So I should acknowledge  that this was a really unique situation. It was so much luck and privilege, and that makes it incredibly complicated to explain the formula, but what I would say within it is, especially for disabled practitioners, it’s really important to fight to maintain the labour of networking and the labour of making space to let yourself ask questions, rest your body and make sure your bodies needs are met first.

if I let my body lead me it tells the better story.

There is also something interesting in what you’ve just described which is more than resilience – it’s the potential within rejection, rejection not really being a failure but just the outcome happening in a way that’s different to what you intended. It’s so interesting to know you pitched them different projects, and even when you started pitching this one it was going to be something else completely different, and then through your relentless pitching not just being like, oh they hate me cause they’ve said no to me once I’m never going to speak to them again

Yeah! I think it’s really important, a really big part of having a practice, especially as a disabled artist, is making room for failure, whether it’s the failure of your body or your own ambition. I think a lot of what Sanatorium is about is that you are constantly beginning again. And whenever I get to a point where I think I know what I’m doing, it’s always actually when I have to stop and that’s why I jump between mediums so much is because I think I find it actually quite helpful to feel like a beginner.

I think the other important thing about Sanatorium is that when I wrote the proposal, I thought the sections from audio diaries or video diaries were going to be placeholders, and that I would rewrite those bits formally. When I gave Tom a very loose draft they were his favourite bits! And so it felt so much like I’d been making work for myself by wanting to type it out formally with my hands and hurt myself to make the book, but if I let my body lead me it tells the better story. I talk a lot, and what I’ve learnt from that is that it’s actually a great medium for me. I can speak for hours and as long as it’s written down I can work from that. It was more of a job of cutting things out and erasing, going back to zine making methods of cutting things out and circling the best bits and collaging it together.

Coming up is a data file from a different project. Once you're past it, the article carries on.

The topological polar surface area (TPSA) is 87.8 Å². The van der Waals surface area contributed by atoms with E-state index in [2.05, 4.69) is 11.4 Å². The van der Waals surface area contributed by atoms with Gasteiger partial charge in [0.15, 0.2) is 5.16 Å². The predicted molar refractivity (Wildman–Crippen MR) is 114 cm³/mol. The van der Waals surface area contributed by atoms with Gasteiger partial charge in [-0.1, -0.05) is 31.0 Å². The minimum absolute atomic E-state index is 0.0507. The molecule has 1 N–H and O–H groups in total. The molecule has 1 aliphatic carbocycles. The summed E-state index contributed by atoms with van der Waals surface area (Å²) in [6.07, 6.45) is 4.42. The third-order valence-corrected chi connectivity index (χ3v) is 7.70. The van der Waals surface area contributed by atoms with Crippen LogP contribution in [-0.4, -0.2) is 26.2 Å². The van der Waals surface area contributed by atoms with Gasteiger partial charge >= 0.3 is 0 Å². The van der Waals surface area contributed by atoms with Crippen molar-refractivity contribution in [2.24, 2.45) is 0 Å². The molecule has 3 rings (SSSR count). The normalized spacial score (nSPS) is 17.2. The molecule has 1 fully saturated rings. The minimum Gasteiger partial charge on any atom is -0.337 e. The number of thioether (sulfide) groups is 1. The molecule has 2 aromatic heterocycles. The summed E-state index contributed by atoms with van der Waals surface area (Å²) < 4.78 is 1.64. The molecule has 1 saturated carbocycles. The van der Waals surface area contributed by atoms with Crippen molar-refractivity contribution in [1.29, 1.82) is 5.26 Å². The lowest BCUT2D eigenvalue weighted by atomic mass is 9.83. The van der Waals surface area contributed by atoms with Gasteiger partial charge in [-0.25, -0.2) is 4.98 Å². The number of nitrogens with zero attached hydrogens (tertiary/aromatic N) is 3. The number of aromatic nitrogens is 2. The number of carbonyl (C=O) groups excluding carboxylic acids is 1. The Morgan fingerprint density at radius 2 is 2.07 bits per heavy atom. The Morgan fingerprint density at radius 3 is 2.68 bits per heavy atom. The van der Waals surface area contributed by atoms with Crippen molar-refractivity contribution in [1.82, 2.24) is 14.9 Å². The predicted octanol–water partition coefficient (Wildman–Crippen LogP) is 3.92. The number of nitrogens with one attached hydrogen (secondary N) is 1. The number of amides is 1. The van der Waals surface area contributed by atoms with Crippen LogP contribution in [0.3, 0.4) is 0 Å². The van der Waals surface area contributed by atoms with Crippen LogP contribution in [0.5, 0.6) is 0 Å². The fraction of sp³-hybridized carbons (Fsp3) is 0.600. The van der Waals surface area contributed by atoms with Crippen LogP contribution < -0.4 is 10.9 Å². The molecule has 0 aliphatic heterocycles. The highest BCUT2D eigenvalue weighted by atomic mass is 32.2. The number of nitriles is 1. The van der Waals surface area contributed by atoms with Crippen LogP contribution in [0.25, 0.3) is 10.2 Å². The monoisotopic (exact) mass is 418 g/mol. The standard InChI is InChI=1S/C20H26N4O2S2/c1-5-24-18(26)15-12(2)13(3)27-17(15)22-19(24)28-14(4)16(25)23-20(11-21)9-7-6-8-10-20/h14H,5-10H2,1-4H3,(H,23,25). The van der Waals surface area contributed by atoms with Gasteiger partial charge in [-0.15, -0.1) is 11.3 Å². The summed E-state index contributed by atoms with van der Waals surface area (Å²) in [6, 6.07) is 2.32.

Really early on in school we get this imposition of Writing with a capital W and you’re either good at it or not good at it and I know that in arts education it’s a real problem. I mean I did well in art at A level and GCSE because I was good at writing essays about the art, not because I was good at visual art.

In terms of the development of Sanatorium through the publishing process, what are some ways that your access requirements shaped what that looked like? 

So a really big part of it was I was really, really lucky to have an independent publisher who was happy to have a really loose pitch. It’s really, really unusual, as I understand it, in publishing and it probably won’t happen again in that way. It’s something I am really pushing for and having conversations with publishers about, because there are so many forms of marginalised identities that we don’t have enough representation of in publishing simply because you can’t get funding for a project which doesn’t exist yet and you end up in this circling rabbit hole. 

Apart from that, Tom was really great about giving me a really long time to write the book and helping me apply for Arts Council funding for my additional access needs to make sure I could do it almost full time. The financial side was really essential. The Arts Council funding paid for me to have a massage every week because I was in so much pain from writing, and that is something I wish more people knew you could ask for Arts Council funding for! 

It was also really useful to have loose windows and to have a really clear up-front understanding of what would be expected of me at each stage of the publication process. So, “here we will want a loose draft”, “here we will want a tighter draft”, “here we will be doing publicity and that will require you to have headshots”, “that will require cover design”, and conversations like that. So I knew what was coming and I could factor it into my diary. So, just really understanding where I have to work really hard and where I can have a bit of a break.

I am interested in thinking about when our access requirements can’t be met. You know, there are so many reasons why that can’t happen sometimes even if people are genuinely doing all that they can. What does it look like to tell someone that you can’t support their access needs but with care? 

I think it gets harder the bigger the institution and the bigger the imbalance of power. I think that having conversations where it’s not taken for granted that you do or don’t have access needs is really important with every single person. Asking what do you need and are your needs being met? and what are the obstacles to you producing? Having that conversation regularly, providing as much information about what is expected as soon as possible,  and then making sure there is space for that conversation  of “what do you need, here is what we are asking you for, what do you need” to begin again.